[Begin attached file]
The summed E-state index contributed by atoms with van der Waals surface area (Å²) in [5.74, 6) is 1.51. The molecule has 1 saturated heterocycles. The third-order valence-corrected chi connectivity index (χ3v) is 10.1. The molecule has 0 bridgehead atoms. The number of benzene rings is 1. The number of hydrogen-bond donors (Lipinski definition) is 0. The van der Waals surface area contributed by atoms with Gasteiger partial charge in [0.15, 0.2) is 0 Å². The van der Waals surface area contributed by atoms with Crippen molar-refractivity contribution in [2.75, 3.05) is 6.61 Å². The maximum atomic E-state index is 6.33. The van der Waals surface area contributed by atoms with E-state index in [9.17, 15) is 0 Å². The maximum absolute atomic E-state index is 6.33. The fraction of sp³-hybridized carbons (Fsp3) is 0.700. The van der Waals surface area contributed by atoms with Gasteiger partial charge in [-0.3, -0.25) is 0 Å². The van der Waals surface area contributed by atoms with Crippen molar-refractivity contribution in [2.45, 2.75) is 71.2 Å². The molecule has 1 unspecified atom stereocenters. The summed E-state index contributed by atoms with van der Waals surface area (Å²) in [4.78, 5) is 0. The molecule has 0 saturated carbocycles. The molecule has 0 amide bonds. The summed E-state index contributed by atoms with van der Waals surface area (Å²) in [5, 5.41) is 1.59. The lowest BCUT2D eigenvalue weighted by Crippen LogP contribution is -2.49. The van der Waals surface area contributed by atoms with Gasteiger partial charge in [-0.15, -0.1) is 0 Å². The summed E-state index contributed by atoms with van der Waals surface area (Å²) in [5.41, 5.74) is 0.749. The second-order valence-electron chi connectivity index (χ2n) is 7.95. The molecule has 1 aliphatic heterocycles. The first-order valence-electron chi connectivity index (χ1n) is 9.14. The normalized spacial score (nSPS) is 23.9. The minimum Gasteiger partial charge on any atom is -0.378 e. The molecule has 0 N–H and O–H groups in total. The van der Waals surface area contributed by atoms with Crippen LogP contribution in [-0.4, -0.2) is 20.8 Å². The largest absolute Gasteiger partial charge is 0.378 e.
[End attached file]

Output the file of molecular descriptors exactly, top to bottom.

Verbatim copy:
The summed E-state index contributed by atoms with van der Waals surface area (Å²) in [5.74, 6) is 1.51. The molecule has 1 saturated heterocycles. The third-order valence-corrected chi connectivity index (χ3v) is 10.1. The molecule has 0 bridgehead atoms. The number of benzene rings is 1. The number of hydrogen-bond donors (Lipinski definition) is 0. The van der Waals surface area contributed by atoms with Gasteiger partial charge in [0.15, 0.2) is 0 Å². The van der Waals surface area contributed by atoms with Crippen molar-refractivity contribution in [2.75, 3.05) is 6.61 Å². The maximum atomic E-state index is 6.33. The van der Waals surface area contributed by atoms with E-state index in [9.17, 15) is 0 Å². The maximum absolute atomic E-state index is 6.33. The fraction of sp³-hybridized carbons (Fsp3) is 0.700. The van der Waals surface area contributed by atoms with Gasteiger partial charge in [-0.3, -0.25) is 0 Å². The van der Waals surface area contributed by atoms with Crippen molar-refractivity contribution in [2.45, 2.75) is 71.2 Å². The molecule has 1 unspecified atom stereocenters. The summed E-state index contributed by atoms with van der Waals surface area (Å²) in [4.78, 5) is 0. The molecule has 0 saturated carbocycles. The molecule has 0 amide bonds. The summed E-state index contributed by atoms with van der Waals surface area (Å²) in [5, 5.41) is 1.59. The lowest BCUT2D eigenvalue weighted by Crippen LogP contribution is -2.49. The van der Waals surface area contributed by atoms with Gasteiger partial charge in [-0.15, -0.1) is 0 Å². The summed E-state index contributed by atoms with van der Waals surface area (Å²) in [5.41, 5.74) is 0.749. The second-order valence-electron chi connectivity index (χ2n) is 7.95. The molecule has 1 aliphatic heterocycles. The first-order valence-electron chi connectivity index (χ1n) is 9.14. The normalized spacial score (nSPS) is 23.9. The minimum Gasteiger partial charge on any atom is -0.378 e. The molecule has 0 N–H and O–H groups in total. The van der Waals surface area contributed by atoms with Crippen LogP contribution in [-0.4, -0.2) is 20.8 Å². The largest absolute Gasteiger partial charge is 0.378 e.